Tuesday, January 27, 2009

Tea and Coffee -- Part II


(Image from 1950's book owned by my mother).

Tea:

When making tea -- hot or iced, never boil the tea bag or tea leaves! That produces a bitter tasting tea. Some purists use a particular bottled water or filtered water for making tea. That is entirely optional; however, be aware that some waters with high mineral contents do alter the taste of tea.

Of course, since I'm a Southern girl, we'll talk about iced tea first. I drink iced tea, or sweet tea as we call it, almost every day, all year round, even on the coldest day of the winter. A true Southernor expects that when ordering tea in a restaurant, the waiter will know that you mean that you want a glass of sweet iced tea. That's the norm, while unsweet tea and hot tea and herbal tea are special orders. There are several ways to make iced tea: place water and tea bags in fridge overnight, use a special tea maker, make sun tea, etc.

The most common way is to make a tea syrup and then dilute it with water or with water and ice. In order to do this, use the amount of tea bags your tea calls for for the amount of tea you want to end up with, plus one tea bag "for the pot". (Iced tea needs to be brewed a bit stronger than hot tea.) For two quarts of iced tea, put about a quart of water in a pan. Heat it just until the boiling point. While it's heating, put a small amount of water into the bottom of your 2 quart pitcher so that the pitcher will not crack when you pour in the hot liquid. When the water you are heating reaches the boiling point, take it off the burner. Stir in one cup sugar (or to taste). Add your tea bags -- as many tea bags as the tea box calls for plus "one for the pot". (Iced tea needs to be brewed a bit stronger than hot tea, as iced tea is diluted.) I use 3 family size tea bags for two quarts of tea. Tie the tags together to keep the tags from slipping down into the tea syrup and also to make it easier to pull them out. Let the tea steep for at least five minutes. Some people brew their tea for up to an hour. I, myself, just go about cooking the rest of a meal I'm making without worrying about the tea steeping too long. However, some people believe that steeping tea for more than five minutes leaves a bitter taste.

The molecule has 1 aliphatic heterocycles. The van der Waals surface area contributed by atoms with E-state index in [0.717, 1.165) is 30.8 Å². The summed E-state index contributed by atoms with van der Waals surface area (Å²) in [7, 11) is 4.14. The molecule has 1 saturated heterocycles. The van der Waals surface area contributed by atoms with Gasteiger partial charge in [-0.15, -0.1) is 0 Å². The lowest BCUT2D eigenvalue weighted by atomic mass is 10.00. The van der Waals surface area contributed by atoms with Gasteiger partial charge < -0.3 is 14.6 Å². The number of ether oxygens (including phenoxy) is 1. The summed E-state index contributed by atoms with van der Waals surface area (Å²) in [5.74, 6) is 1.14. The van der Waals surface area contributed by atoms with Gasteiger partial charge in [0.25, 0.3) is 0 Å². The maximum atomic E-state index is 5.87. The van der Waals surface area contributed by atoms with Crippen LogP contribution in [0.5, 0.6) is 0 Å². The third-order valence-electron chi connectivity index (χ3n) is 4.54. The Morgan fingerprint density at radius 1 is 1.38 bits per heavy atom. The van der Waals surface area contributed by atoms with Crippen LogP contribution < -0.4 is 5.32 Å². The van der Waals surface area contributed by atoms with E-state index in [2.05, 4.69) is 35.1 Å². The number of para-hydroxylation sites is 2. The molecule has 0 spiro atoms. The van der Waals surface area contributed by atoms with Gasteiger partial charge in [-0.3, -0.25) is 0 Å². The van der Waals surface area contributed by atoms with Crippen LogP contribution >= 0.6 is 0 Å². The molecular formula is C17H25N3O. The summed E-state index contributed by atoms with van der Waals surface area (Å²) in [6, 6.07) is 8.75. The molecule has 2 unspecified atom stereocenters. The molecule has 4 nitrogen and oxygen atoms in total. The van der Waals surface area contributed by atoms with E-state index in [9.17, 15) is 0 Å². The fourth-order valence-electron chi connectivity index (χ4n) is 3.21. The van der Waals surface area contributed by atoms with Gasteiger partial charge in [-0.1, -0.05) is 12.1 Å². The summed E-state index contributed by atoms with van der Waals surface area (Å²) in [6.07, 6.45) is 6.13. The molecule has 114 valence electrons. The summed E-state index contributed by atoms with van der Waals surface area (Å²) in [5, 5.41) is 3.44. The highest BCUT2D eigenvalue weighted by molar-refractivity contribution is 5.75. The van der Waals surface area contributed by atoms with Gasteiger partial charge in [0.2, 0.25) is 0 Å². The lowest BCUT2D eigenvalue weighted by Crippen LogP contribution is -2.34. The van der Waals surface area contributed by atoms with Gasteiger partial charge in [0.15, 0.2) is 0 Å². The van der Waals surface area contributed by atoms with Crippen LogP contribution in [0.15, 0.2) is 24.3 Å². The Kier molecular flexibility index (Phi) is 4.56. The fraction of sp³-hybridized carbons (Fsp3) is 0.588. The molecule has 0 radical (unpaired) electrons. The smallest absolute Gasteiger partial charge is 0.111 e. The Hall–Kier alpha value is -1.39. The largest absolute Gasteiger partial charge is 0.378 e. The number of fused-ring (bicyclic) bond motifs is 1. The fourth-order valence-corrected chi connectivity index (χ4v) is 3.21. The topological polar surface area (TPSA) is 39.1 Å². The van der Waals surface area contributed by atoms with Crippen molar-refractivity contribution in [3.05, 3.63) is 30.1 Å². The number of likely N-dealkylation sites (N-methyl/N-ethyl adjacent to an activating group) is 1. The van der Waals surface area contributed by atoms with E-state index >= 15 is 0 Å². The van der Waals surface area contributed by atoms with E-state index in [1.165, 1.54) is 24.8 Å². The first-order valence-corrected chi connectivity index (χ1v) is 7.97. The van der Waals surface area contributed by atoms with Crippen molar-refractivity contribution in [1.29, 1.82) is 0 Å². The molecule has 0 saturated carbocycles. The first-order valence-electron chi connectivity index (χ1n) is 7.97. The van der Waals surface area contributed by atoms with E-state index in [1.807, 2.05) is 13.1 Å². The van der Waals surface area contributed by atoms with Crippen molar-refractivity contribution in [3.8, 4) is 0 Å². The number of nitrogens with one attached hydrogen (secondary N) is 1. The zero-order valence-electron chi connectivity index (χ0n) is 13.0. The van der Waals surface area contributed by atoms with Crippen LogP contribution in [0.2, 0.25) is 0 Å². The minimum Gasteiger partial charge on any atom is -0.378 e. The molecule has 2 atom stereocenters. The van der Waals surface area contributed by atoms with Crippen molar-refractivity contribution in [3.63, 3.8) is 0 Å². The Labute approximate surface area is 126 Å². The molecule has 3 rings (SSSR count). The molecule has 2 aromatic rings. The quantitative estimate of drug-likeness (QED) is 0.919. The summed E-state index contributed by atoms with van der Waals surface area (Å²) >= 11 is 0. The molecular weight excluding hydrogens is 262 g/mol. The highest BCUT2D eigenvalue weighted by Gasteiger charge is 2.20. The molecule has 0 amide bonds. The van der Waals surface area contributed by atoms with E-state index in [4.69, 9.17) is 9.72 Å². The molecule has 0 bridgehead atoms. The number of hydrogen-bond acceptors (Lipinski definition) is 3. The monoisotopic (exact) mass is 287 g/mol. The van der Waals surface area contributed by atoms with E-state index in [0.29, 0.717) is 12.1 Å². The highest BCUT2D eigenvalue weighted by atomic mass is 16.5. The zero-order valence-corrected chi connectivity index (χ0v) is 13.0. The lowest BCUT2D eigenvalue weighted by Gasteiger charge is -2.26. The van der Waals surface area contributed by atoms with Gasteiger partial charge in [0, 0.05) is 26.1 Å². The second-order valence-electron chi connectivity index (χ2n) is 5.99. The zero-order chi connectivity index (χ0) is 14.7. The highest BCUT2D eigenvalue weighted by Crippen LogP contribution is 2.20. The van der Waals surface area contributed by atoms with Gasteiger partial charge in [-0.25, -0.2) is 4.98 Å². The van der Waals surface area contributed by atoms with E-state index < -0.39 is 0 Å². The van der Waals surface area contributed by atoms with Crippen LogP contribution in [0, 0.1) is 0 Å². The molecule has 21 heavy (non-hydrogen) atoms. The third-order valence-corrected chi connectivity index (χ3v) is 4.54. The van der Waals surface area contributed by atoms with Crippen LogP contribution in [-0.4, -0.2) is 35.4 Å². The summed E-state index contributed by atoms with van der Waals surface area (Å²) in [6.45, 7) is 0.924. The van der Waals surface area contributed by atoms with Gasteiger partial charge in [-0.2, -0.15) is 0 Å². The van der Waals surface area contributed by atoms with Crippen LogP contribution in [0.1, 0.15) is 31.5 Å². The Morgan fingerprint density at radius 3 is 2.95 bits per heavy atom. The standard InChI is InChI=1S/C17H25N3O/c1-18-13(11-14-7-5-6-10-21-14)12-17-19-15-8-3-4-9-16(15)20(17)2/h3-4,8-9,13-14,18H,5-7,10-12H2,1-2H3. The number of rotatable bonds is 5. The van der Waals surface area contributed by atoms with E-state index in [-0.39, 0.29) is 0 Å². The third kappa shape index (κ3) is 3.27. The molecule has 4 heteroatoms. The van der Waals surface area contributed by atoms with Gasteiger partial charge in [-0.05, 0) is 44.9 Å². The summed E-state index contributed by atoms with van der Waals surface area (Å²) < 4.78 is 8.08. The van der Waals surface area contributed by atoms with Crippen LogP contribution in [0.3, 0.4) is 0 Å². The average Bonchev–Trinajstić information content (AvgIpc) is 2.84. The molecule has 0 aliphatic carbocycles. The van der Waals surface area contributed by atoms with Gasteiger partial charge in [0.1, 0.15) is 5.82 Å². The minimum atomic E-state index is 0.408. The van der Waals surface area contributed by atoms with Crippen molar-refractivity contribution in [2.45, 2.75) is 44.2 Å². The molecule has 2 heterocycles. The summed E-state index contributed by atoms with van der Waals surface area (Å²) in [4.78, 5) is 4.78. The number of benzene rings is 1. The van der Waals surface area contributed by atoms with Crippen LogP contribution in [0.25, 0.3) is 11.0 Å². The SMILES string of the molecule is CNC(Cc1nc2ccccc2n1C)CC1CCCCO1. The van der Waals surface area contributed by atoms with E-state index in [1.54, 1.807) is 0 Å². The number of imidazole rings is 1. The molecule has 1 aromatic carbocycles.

When the tea has finished steeping, take out the tea bags, pour the water into the pitcher, and fill the pitcher the rest of the way with water or water and ice. Chill the tea.

For health reasons, I usually use de-caf tea bags, but the best iced tea is just good old black tea with caffeine. Also, there are teas that are especially made for iced tea. These have less tannins than tea normally does. This helps the iced tea to stay clear. If your tea does have tannins that produce a film on the top of the iced tea, it's not the end of the world. But, it is best to use the bags made for iced tea.

When serving iced tea, offer lemon slices. Mint sprigs are also a popular accompaniment to iced tea. If you want to be creative, offer a strawberry or two per person, or orange slices, or pieces of pineapple. You might want to arrange these attractively on a little plate and add a little serving fork or spoon so that guests can help themselves.

Tomorrow, how to make hot tea.

Happy homemaking!
Elizabeth

No comments: